includes abstracts of military service records from National Archives group
      93, including each soldier's name, unit and rank. A simliar index was
      created by Ancestry, Inc. in 1999 and is available online to subscribers -
      U.S. Revolutionary War Rolls, 1775-1783

      * American Genealogical-Biographical Index(AGBI)- This large index,
      sometimes referred to as the Rider Index after its original creator, Fremont
      Rider, includes the names of people who have appeared in more than 800
      published volumes of family histories and other genealogical works. This
      includes several volumes of published Revolutionary War Records, such as
      Historical Register of Virginians in the Revolution, Soldiers, Sailors,
      1775-1783 and Muster and Payrolls of the Revolutionary War, 1775-1783 from
      the collection of the New York Historical Society. Godfrey Memorial Library
      in Middletown, Connecticut, pubishes this index and will answer AGBI search
      requests for a small fee. The AGBI is also available as an online database
      at subscription site, Ancestry.com.

      * Pierce's Register- Originally produced as a government document in 1915
      and later published by Genealogical Publishing Company in 1973, this work
      provides an index to Revolutionary War claim records, including the
      veteran's name, certificate number, military unit and the amount of the

      * Abstract of Graves of Revolutionary Patriots- The U.S. government places
      tombstones on the graves of identified Revolutionary War soldiers, and this
      book by Patricia Law Hatcher [Dallas: Pioneer Heritage Press, 1987-88]
      provides an alphabetical list of these Revolutionary War soldiers, along
      with the name and location of the cemetery where they are buried or

      Where Can I Find the Records?
      Records related to the American Revolution are available in many different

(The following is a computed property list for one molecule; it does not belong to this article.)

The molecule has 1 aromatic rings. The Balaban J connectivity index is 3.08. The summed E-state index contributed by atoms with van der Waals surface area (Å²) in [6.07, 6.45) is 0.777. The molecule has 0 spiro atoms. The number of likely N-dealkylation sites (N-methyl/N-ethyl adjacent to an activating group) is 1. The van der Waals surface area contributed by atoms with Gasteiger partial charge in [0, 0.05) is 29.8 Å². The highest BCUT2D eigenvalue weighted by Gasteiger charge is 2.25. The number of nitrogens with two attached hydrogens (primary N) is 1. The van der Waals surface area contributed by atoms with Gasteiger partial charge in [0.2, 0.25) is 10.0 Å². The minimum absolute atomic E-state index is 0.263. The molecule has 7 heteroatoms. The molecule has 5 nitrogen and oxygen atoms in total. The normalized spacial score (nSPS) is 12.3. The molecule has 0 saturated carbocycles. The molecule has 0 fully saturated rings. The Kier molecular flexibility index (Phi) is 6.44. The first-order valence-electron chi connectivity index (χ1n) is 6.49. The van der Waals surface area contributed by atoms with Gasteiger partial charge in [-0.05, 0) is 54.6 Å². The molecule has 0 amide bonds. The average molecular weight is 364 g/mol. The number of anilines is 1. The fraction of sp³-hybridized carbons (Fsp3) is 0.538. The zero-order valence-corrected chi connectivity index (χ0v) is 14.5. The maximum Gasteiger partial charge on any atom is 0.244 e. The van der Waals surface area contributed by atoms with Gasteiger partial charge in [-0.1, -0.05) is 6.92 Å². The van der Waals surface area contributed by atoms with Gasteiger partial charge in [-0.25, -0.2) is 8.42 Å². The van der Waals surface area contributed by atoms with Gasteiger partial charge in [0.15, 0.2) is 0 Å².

locations, including repositories at
      the national, state, county and town-level. The National Archives in
      Washington D.C. is the largest repository, with compiled military service
      records, pension records and bounty land records. State archives or the
      state's Office of the
      Adjutant General may include records for individuals who served with the
      state militia, rather than the continental army, as well as records for
      bounty land issued by the state.

      A fire in the War Department in November 1800 destroyed most of the earliest
      service and pension records. A fire in August 1814 in the Treasury
      Department destroyed more records. Over the years, many of these records
      have been reconstructed.

      Libraries with a genealogical or historical section will often have numerous
      published works on the American Revolution, including military unit
      histories and county histories. A good
      place to learn about available Revolutionary War records is James Neagles'
      U.S. Military Records: A Guide to Federal and State Sources, Colonial
      America to the Present [Salt Lake City, UT: Ancestry, Inc., 1994].

      Sally Rolls Pavia
    Your message has been successfully submitted and would be delivered to recipients shortly.